HAMILTON, Alexander. Manuscript document signed ("Alex. Hamilton, Aide De Camp"), Head Quarters, New Windsor, 19 February 1781. 1 page 4to.
A RARE DOCUMENT SIGNED AS WASHINGTON'S AIDE-DE-CAMP
Lt. Col. Alexander Hamilton conveys to a Mr. Arden the "Commander in Chief's Permission to proceed to Elizabeth Town and have an interview on the lines with his brother Mr. James Arden now in the city of New York, who is hereby permitted to pass within our lines and return unmolested. The Commanding Officer at Elizabeth Town will give Mr. Arden the necessary assistance." During the four years he served on Washington's staff, Hamilton was no mere amanuensis, but a trusted advisor and something of a surrogate son as well. Only such a close relationship explains the emotionally charged blow-up the two men had just three days prior to this letter, on February 16, 1781. Passing Hamilton on the staircase at headquarters, Washington asked him to come to his office. Hamilton explained that he needed to speak with Tench Tilghman downstairs first. Washington cooled his heels, igniting the flame of his famous temper as he waited. At length Hamilton emerged to hear a furious Washington say: "Colonel Hamilton, you have kept me waiting at the head of the stairs these ten minutes. I must tell you, sir, you treat me with disrespect." Hamilton's answered, "I am not conscious of it, sir; but since you have thought it necessary to tell me so, we part." "Very well, sir," Washington rejoined, "if it be your choice."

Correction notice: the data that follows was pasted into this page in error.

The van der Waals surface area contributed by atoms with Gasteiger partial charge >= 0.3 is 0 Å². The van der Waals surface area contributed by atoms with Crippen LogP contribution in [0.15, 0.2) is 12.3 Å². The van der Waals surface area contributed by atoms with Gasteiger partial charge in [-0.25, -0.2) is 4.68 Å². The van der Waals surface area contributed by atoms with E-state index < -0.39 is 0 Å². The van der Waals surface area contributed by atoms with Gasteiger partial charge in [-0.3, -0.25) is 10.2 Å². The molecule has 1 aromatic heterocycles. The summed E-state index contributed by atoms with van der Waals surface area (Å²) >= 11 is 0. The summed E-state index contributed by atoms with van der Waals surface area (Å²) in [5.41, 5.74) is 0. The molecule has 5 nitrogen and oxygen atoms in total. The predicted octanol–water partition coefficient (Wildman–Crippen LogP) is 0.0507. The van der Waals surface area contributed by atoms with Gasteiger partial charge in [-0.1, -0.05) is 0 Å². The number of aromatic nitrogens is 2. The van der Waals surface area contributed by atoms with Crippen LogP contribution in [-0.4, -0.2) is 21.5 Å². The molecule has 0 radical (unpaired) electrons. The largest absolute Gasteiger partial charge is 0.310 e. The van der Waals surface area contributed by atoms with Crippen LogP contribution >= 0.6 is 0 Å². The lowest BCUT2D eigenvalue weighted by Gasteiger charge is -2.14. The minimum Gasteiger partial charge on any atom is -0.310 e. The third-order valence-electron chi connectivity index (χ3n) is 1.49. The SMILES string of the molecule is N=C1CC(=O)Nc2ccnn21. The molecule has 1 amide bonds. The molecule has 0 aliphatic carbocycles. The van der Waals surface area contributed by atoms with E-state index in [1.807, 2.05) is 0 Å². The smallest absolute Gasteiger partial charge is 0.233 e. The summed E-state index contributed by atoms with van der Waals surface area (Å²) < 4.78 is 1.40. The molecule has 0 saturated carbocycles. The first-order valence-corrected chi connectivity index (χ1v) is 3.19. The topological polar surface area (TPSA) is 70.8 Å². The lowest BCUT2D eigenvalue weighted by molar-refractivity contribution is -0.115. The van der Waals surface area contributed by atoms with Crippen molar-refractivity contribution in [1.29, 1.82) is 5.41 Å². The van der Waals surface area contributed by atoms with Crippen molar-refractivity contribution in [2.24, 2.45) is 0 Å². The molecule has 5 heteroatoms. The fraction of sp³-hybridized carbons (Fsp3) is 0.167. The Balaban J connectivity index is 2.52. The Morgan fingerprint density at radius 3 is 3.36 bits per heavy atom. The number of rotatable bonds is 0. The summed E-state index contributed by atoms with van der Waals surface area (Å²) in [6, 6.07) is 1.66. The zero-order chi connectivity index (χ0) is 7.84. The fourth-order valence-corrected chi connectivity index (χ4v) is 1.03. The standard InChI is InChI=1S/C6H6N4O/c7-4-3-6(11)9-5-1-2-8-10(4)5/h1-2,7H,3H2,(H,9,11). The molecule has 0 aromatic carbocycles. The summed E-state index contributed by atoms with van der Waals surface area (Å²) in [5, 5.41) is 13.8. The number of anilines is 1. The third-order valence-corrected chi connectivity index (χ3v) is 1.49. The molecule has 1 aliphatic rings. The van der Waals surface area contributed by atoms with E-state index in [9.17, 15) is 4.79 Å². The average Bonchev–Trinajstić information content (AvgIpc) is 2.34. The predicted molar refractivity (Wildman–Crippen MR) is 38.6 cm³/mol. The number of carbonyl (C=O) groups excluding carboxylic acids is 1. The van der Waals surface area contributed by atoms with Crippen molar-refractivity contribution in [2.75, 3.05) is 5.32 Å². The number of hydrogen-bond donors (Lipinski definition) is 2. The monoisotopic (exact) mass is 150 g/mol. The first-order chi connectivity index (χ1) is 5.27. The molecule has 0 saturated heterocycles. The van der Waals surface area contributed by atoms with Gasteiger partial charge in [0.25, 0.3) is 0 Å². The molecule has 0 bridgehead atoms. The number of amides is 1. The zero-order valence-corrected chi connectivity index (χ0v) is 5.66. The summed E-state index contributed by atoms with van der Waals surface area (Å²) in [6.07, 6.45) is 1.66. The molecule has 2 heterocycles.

Washington tried to heal the breach, but Hamilton submitted his resignation. He continued to serve as aide until a replacement could be found. And Washington was in no hurry to find one. What Hamilton really wanted was a field command, and Tilghman convinced him to withdraw his resignation until a position opened up. In July he took command of a brigade in Lafayette's division, and led an assault on one of the key British redoubts at Yorktown in September.